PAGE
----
How to remove fasta headers in a multifasta file and write file name as a fasta header?
3
1
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3.4 years ago
Kumar ▴ 120

I have fasta file namely 119XCA.fasta as shown below,

>cellulase
ATGCTA
>gyrase
TGATGCT
>16s
TAGTATG

I need to remove all the fasta headers, keep the sequences one by one and need to write file name as a fasta header. The expected outcome is shown below,

>119XCA
ATGCTA
TGATGCT
TAGTATG

I have used the following script sed '/^>/d' foo.fa > out.fa which remove the fasta headers but, i do not know how to manage to write file name as a header. Therefore, please help me to do the same.

gene sequence genome alignment next-gen • 2.2k views
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3.4 years ago
Joe 21k

Not the prettiest code in the world, but this will work.

Run it like so: bash scriptname.sh /path/to/files/*.fasta

for file in $1 ; do
    cat $file | sed -e '1!{/^>.*/d;}' | \
                sed ':a;N;$!ba;s/\n//2g' | \
                sed '1!s/.\{80\}/&\n/g' | \
                sed "s|>.*$|>${file##*/}|g" > $(basename "${file##*/}" ".fasta" ).fa
done

You can also do it as a oneliner for a single file if needed:

cat filename.fasta | sed -e '1!{/^>.*/d;}' | sed ':a;N;$!ba;s/\n//2g' | sed '1!s/.\{80\}/&\n/g' | sed "s|>.*$|>${file##*/}|g" > $(basename "${file##*/}" ".fasta" ).fa
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(Note the first 3 sed calls are useful for concatenating any fasta)

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I know this is super old, dunno if anyone will see but I'll give it a try.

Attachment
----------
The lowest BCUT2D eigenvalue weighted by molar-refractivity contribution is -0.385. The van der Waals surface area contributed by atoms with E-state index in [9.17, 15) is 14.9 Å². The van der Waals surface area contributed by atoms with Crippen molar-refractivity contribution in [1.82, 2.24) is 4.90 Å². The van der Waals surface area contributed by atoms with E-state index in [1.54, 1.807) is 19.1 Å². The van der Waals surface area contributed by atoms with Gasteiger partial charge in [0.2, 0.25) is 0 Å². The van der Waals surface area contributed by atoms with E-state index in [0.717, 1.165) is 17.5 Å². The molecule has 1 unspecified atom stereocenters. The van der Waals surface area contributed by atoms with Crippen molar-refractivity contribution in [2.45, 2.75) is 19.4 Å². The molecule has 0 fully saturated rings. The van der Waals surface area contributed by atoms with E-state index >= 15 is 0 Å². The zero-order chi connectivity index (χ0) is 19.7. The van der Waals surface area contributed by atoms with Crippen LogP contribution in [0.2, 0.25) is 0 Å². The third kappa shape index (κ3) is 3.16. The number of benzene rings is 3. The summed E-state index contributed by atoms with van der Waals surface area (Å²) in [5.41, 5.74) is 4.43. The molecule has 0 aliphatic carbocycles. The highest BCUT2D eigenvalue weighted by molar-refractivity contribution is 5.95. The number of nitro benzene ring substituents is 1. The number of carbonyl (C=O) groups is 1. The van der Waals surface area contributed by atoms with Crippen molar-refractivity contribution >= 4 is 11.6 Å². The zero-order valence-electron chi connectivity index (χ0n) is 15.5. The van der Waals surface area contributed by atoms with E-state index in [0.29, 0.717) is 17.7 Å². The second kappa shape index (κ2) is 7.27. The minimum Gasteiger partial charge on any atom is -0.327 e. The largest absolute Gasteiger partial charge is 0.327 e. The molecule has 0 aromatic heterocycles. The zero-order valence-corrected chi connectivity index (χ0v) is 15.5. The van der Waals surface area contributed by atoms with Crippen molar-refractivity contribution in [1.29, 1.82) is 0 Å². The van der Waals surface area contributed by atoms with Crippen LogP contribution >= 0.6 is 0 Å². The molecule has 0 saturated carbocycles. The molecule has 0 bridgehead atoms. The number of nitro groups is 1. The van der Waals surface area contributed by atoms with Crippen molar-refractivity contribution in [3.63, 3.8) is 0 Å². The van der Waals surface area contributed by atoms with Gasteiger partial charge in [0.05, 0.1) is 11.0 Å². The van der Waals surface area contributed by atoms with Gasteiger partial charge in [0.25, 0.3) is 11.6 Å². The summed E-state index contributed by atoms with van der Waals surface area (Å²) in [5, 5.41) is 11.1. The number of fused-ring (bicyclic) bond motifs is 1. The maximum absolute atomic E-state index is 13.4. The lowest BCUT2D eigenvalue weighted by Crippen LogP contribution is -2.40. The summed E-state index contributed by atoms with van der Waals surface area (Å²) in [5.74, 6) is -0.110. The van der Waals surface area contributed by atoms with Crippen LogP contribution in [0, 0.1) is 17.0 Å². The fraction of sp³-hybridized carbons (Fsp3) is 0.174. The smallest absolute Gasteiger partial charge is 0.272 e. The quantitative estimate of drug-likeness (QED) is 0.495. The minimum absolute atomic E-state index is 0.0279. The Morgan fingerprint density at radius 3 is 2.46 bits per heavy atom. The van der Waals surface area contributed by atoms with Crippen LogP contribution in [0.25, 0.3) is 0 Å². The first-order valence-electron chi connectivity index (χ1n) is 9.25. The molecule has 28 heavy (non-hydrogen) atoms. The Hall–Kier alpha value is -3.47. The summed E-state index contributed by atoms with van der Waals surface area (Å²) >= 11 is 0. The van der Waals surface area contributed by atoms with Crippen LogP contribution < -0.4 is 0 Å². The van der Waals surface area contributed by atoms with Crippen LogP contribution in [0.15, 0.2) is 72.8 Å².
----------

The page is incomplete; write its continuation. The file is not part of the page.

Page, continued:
I liked this one-liner, tried it, and it works in the sense that it deletes all headers in multifasta and concatenate sequences in one big sequence and at the beginning there is one header. It's just that for some reason the header and file name are authorized_keys.fa instead of the original file name. Does anyone know why?

This is what I work on: a multifasta file of 8 genes, Every sequence has the same header (species name) and this is also the name of the multifasta file. So - filename is Lkooheri.fasta and it looks like:

>Lhookeri
RRKVN...
>Lhookeri
STLGKLLP...
>Lhookeri
VKEFG...
>Lhookeri
LIRMDACIA...
>Lhookeri
RRKVN...
>Lhookeri
STLGKLLP...
>Lhookeri
VKEFG...
>Lhookeri
LIRMDACIA...
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How are you calling the oneliner?

There's no part of the command which could create the string authorized_keys.fa de novo, so it must be coming from files in your local environment (authorised_keys is part of the SSH config).

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thank you for getting back to me :) I ran the command from the terminal exactly as you wrote it, while in the same folder as my multifasta. I checked the number of amino acid residues in my new mono-fasta file (called authorized keys) and it is the same as in multifasta so it works, and I changed the name of the header and file name manually, it's just bugging me what is wrong. :) I am not a Linux expert so can't figure this out on my own but at least it's working.

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did you save the code as a file and then ran it like bash scriptname.sh /path/to/files/*.fasta?

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$ more te.fa
>Lhookeri
RRKVN...